Andrew Ford is a composer, writer and broadcaster. His music has been played in many parts of the world, featured at international festivals as far-flung as Houston and Huddersfield, Salzburg and Seoul, and championed by groups such as the Australian Chamber Orchestra, the Brodsky Quartet and the New Juilliard Ensemble, which has given the New York premiere of four of his works, including Scenes from Bruegel, which it co-commissioned with the West Australian Symphony Orchestra.
Ford's music has been performed by groups as diverse as the Black Dyke Band (UK), the dèdalo Ensemble (Brescia), the Da Capo Chamber Players (New York), Duo Stump-Linshalm (Vienna), Ensamble 3 (Mexico City), Het Trio (Amsterdam), the Hong Kong Sinfonietta, the London Sinfonietta, the Pittsburgh New Music Ensemble and all Australia's major orchestras and ensembles. His works have been conducted by Oliver Knussen, Reinbert de Leeuw, James MacMillan, Brett Dean, Paul Daniel and Jeffrey Tate, his piano pieces played by Peter Donohoe, Lisa Moore, Ananda Sukarlan, Michael Kieran Harvey and Gerard Willems, and his songs sung by Yvonne Kenny, Sarah Leonard, Jane Edwards, Teddy Tahu Rhodes and Gerald English. English, indeed, has sung a dozen works by Ford, most notably the music-theatre piece, Night and Dreams: the death of Sigmund Freud (words by Margaret Morgan), which he premiered at the Adelaide Festival in 2000, before taking it to the Sydney and Melbourne festivals in 2001. A recording of the piece was released on Decca Eloquence in 2008.
Born in Liverpool, England, in 1957, Andrew Ford spent much of his childhood listening to the Beatles and other Sixties pop groups. In 1975, he went to the University of Lancaster where he studied composition with Edward Cowie and John Buller and had a formative meeting with Sir Michael Tippett who told him to forget about musical systems and trust his instincts. In 1983, he moved to Australia to join the Faculty of Creative Arts at the University of Wollongong. While there, he completed a Doctorate, writing his thesis on musical word setting. Between 1992 and 1994, Ford was composer in residence with the Australian Chamber Orchestra. Since 1995, he has presented The Music Show each weekend on ABC Radio National.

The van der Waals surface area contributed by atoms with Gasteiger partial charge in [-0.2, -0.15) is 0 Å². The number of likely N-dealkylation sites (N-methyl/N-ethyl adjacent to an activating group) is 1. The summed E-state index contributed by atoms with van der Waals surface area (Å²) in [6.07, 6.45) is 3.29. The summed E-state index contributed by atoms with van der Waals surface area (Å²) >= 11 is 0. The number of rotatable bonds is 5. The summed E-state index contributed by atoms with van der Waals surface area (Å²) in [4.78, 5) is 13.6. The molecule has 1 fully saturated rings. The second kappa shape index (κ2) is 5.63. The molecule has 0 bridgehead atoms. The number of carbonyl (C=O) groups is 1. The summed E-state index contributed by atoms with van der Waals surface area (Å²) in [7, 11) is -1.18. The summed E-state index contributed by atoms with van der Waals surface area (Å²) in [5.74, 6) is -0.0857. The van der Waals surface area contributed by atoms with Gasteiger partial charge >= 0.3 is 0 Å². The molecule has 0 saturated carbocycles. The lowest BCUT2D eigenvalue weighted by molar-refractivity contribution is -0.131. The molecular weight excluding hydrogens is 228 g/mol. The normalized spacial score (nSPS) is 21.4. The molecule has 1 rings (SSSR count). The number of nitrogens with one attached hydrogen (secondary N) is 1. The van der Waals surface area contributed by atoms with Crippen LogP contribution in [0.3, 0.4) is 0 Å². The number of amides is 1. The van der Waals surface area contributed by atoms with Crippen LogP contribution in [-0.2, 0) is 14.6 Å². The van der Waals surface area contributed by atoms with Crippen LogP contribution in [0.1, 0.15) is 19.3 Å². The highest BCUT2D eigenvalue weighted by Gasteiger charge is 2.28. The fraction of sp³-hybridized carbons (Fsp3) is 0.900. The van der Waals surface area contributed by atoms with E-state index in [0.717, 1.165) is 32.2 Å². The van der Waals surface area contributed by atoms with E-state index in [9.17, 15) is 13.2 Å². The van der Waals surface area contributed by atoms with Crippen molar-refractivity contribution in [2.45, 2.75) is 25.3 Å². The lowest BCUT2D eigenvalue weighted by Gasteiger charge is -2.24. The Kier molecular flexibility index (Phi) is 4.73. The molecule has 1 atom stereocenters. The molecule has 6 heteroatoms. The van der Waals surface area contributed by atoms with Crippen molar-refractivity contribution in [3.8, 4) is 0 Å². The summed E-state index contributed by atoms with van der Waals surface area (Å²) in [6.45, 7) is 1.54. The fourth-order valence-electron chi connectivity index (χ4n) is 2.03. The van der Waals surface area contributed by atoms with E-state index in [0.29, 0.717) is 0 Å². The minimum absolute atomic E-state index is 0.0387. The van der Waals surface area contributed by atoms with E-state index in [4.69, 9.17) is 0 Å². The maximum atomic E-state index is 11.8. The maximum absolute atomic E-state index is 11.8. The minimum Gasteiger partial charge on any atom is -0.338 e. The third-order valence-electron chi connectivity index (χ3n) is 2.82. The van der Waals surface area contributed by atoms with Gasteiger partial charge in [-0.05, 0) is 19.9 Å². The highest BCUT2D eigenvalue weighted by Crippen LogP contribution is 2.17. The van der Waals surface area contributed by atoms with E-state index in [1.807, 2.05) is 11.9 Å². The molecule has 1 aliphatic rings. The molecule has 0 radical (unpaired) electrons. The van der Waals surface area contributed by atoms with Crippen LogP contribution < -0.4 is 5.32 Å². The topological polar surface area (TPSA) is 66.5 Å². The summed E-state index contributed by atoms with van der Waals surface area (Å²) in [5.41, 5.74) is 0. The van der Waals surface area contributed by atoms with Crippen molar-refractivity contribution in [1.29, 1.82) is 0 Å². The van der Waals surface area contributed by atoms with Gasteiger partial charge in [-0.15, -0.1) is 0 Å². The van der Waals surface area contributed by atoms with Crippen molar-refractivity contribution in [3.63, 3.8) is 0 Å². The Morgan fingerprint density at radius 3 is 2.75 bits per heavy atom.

Ford was a recipient of the Peggy Glanville-Hicks fellowship (1998–2000), and during this period, he began work on The Waltz Book, to a commission from the pianist Ian Munro. Recent works include Blitz (2011), for orchestra and recorded voices, premiered in Hobart by the Tasmania Symphony Orchestra under Marko Letonja, String Quartet No 5 performed nine times in 2013 by the Australian String Quartet, and the song cycle Last Words, commissioned by the soprano Jane Sheldon and first performed by her with the Seraphim Trio at the 2013 Port Fairy Spring Festival.
Last Words was named Vocal Work of the Year at the 2014 Australian Art Music Awards. Ford's other prizes include the Yorkshire Arts Composers Award, which he won jointly with Mark-Anthony Turnage in 1982 (for Portraits), the Sydney Spring Festival award in 1998 (for Tattoo) and the 2002 Jean Bogan Prize (for The Waltz Book). In 2004, Learning to Howl received both the AMC award for the best composition by an Australian composer and the prestigious Paul Lowin Song Cycle Prize; Tales of the Supernatural was named APRA vocal work of the year in 2005; Ford's opera, Rembrandt's Wife, to a libretto by Sue Smith, won a 2010 Victorian Green Room Award; and Rauha, for wind, brass, percussion, keyboards and double basses, won the 2012 Albert H. Maggs Award.
Ford has also won prizes for his writing about music, notably the Geraldine Pascall Prize for critical writing in 1998. He has published eight books, most recently Earth Dances: music in search of the primitive (2015), and has written and presented five acclaimed radio series, Illegal Harmonies (1997), Dots on the Landscape - an oral history of Australian music (2001), Music and Fashion (2005), The Sound of Pictures (2007–10) and Earth Dances (2015).
Photo © Jim Rolon.
Andrew Ford is a composer, writer and broadcaster, and has won awards in all three capacities, including the 2004 Paul Lowin Prize for his song cycle Learning to Howl, a 2010 Green Room Award for his opera Rembrandt's Wife and the 2012 Albert H Maggs Prize for his large ensemble piece, Rauha. His music has been played throughout Australia and in more than 40 countries around the world. He was composer-in-residence with the Australian Chamber Orchestra (1992–94), Peggy Glanville-Hicks Fellow (1998–2000), Australia Council Music Board Fellow (2005–06) and resident composer at ANAM in 2009. In April 2014 he was Poynter Fellow and Visiting Composer at Yale University. A former academic, Ford has written widely on all manner of music and published eight books, most recently Earth Dances: music in search of the primitive (2015). He has written, presented and co-produced five radio series, including Illegal Harmonies and Earth Dances, and since 1995 he has presented The Music Show each weekend on ABC Radio National.